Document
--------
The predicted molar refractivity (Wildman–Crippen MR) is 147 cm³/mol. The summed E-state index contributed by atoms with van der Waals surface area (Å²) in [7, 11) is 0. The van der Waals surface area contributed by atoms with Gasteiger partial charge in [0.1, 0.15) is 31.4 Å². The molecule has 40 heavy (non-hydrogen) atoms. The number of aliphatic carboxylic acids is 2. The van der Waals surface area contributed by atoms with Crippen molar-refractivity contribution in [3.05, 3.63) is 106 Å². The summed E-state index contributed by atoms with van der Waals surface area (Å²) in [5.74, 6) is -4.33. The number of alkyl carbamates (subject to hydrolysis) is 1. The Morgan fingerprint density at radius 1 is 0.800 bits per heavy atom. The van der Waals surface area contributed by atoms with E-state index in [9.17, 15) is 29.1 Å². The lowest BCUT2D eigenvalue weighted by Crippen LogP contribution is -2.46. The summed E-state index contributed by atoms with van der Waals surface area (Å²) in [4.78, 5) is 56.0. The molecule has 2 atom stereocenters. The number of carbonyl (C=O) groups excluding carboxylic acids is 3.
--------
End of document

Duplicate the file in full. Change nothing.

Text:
The predicted molar refractivity (Wildman–Crippen MR) is 147 cm³/mol. The summed E-state index contributed by atoms with van der Waals surface area (Å²) in [7, 11) is 0. The van der Waals surface area contributed by atoms with Gasteiger partial charge in [0.1, 0.15) is 31.4 Å². The molecule has 40 heavy (non-hydrogen) atoms. The number of aliphatic carboxylic acids is 2. The van der Waals surface area contributed by atoms with Crippen molar-refractivity contribution in [3.05, 3.63) is 106 Å². The summed E-state index contributed by atoms with van der Waals surface area (Å²) in [5.74, 6) is -4.33. The number of alkyl carbamates (subject to hydrolysis) is 1. The Morgan fingerprint density at radius 1 is 0.800 bits per heavy atom. The van der Waals surface area contributed by atoms with E-state index in [9.17, 15) is 29.1 Å². The lowest BCUT2D eigenvalue weighted by Crippen LogP contribution is -2.46. The summed E-state index contributed by atoms with van der Waals surface area (Å²) in [4.78, 5) is 56.0. The molecule has 2 atom stereocenters. The number of carbonyl (C=O) groups excluding carboxylic acids is 3.